Herbs, annual or perennial, [subshrubs, shrubs, lianas, and trees], glabrous or hairy, hairs simple; taprooted or rhizomatous, sometimes stoloniferous. Stems 0–20, prostrate to erect. Leaves cauline or basal, (attached directly to rhizome, some Viola), alternate (and opposite in Hybanthus [and other genera]), simple or compound, stipulate [estipulate], petiolate or sessile; blade unlobed or lobed. Inflorescences 1(–4)[–5]-flowered, axillary from leaf axils or scapose from rhizomes or stolons (or in racemes of umbels), pedunculate; bracteoles usually present on peduncles, usually alternate. Flowers bisexual [unisexual, plants dioecious], perianth and unequal, imbricate in bud [convolute], lowermost petal often larger with gibbous or elongated spur; stamens 5, alternate with petals, surrounding ovary, connivent or syngenesious; filaments 0–1 mm, filaments of 2 anterior stamens often with nectaries protruding into spur, anther dehiscence by longitudinal slits; pistil 1, [2–]3[–5]-carpellate; ovary superior, 1-locular; placentation parietal; ovules [1–2]8–75, anatropous, bitegmic, crassinucellate; style [0–]1, usually enlarged distally, solid or hollow; stigma 1 [3–5], with or without hairs. Fruits capsular [berry, nut], 3-valved, dehiscence loculicidal. Seeds [1–](3–)6–75, hard, embryo not developed at time of dispersal, spheroid or ovoid [strongly flattened], glabrous [hairy], some arillate, some with elaiosome [seeds winged in some woody vines].
Genera 23, species 1000–1100 (2 genera, 78 species in the flora).
The Violaceae is predominantly tropical with worldwide distribution. Most genera are monotypic or oligotypic and are restricted to the New World or Old World tropics (H. E. Ballard et al. 1998; G. A. Wahlert et al. 2014). Except for Viola, Hybanthus, and Rinorea, which together account for 98% of all species in the family, most genera are limited to one continent or island system (M. Feng 2005).
Violaceae has been placed in the Violales by most authors (A. Cronquist 1981; R. F. Thorne 1992; A. L. Takhtajan 1997). Based on data from cladistic analyses, it was included in the Malpighiales in 1998 (Angiosperm Phylogeny Group 1998, 2003, 2009).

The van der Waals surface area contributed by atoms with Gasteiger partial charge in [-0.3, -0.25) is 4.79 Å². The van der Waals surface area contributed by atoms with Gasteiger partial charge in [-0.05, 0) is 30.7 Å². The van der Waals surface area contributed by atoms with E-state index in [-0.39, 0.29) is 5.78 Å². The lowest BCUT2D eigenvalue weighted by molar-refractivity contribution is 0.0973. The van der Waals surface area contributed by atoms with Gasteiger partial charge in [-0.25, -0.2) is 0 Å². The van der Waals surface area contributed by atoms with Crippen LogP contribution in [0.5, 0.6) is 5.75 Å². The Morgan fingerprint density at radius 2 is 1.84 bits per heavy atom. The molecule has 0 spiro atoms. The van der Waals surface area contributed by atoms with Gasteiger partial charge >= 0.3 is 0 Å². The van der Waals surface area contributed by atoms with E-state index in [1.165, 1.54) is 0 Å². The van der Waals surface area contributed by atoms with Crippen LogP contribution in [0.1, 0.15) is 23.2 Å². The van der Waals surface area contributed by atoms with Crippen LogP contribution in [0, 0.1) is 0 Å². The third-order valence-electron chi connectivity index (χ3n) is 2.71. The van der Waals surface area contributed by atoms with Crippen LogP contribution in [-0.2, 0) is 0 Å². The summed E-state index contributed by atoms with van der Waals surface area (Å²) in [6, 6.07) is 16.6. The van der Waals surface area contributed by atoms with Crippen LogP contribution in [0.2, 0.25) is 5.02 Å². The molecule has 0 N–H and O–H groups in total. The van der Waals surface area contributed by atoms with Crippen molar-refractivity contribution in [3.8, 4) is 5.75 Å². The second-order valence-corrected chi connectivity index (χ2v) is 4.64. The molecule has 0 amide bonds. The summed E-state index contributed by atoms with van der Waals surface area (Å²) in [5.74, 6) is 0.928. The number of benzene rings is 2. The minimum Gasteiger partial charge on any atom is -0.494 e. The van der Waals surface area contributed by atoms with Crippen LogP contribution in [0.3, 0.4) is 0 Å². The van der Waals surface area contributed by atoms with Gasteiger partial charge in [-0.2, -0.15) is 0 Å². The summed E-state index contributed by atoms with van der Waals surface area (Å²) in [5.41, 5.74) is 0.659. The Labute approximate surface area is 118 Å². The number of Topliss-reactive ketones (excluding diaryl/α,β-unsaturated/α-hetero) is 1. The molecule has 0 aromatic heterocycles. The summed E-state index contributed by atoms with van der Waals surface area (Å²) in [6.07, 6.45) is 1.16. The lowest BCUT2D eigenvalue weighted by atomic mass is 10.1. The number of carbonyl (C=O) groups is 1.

The Malpighiales clade was first identified by M. W. Chase et al. (1993) in a phylogenetic analysis of nucleotide sequences from the plastid gene rbcL (K. J. Wurdack and C. C. Davis 2009). Currently, 35 families are included in Malpighiales (Angiosperm Phylogeny Group 2009). Molecular studies employing multiple gene regions have confirmed the monophyly of Malpighiales, which includes about 16,000 species (Wurdack and Davis). Relationships within Malpighiales remain poorly understood and it is the most poorly resolved large rosid clade (Wurdack and Davis).
Violaceae were previously organized into three subfamilies, Fusispermoideae, Leonioideae, and Violoideae (W. H. A. Hekking 1988; S. A. Hodges et al. 1995). Evidence confirms that Fusispermum is basal in Violaceae and belongs in the monotypic subfamily Fusispermoideae (M. Feng 2005; T. Tokuoka 2008) and Leonioideae should be subsumed in Violoideae (Feng; Feng and H. E. Ballard 2005; Tokuoka). All genera in Violaceae except Fusispermum are currently included in the subfamily Violoideae. Usually described as having an actinomorphic corolla, the calyx and corolla of Fusispermum were reported to actually be weakly zygomorphic (G. A. Wahlert et al. 2014).
W. H. A. Hekking (1988) divided subfamily Violoideae into two tribes, Violeae and Rinoreeae. Viola and Hybanthus, the only two genera in the flora area, are placed in the Violeae.
In a study of Violaceae based on plastid and nuclear DNA sequences (rbcL, atpB, matK, and 18s rDNA), T. Tokuoka (2008) found that monophyly of the family is strongly supported. A study of 39 species of Viola occurring primarily in China using chloroplast sequences trnL-trnF, psbA-trnH, rpL16, and ITS showed that “subgenus” Viola is not monophyletic (Liang G. X. and Xing F. W. 2010). Their data imply that 1) erect stems may be more primitive than stolons or rosettes, 2) species with stigmatic beaks might have been trends in sections Trigonocarpae and Adnatae, respectively.
A study of Violaceae based on plastid DNA sequences showed that most intrafamilial taxa from previous classifications of Violaceae were not supported, that previously unsuspected generic affinities were revealed, and that reliance on floral symmetry (that is, actinomorphy versus zygomorphy) alone provides misleading inferences of relationships and heterogeneous generic circumscriptions (G. A. Wahlert et al. 2014).
Feng, M. and H. E. Ballard. 2005. Molecular systematic, floral developmental and anatomical revelations on generic relationships and evolutionary patterns in the Violaceae. In: International Botanical Congress. 2005. XVII International Botanical Congress, Vienna, Austria, Europe, Austria Center Vienna, 17–23 July 2005. Abstracts. P. 169.
|1||Plants caulescent; sepals not auriculate; upper 2 and lateral 2 petals not showy, 0.5–5 mm; lowest petal showy, narrowed at middle; stamens connate, lowest 2 filaments not spurred with nectary; seeds (3–)6–9.||Hybanthus|
|1||Plants caulescent or acaulescent; sepals auriculate; upper 2 and lateral 2 petals showy, 5+ mm; lowest petal showy, not narrowed at middle; stamens connivent, but distinct, lower 2 filaments spurred with nectary that protrudes into petal spur; seeds 6–75.||Viola|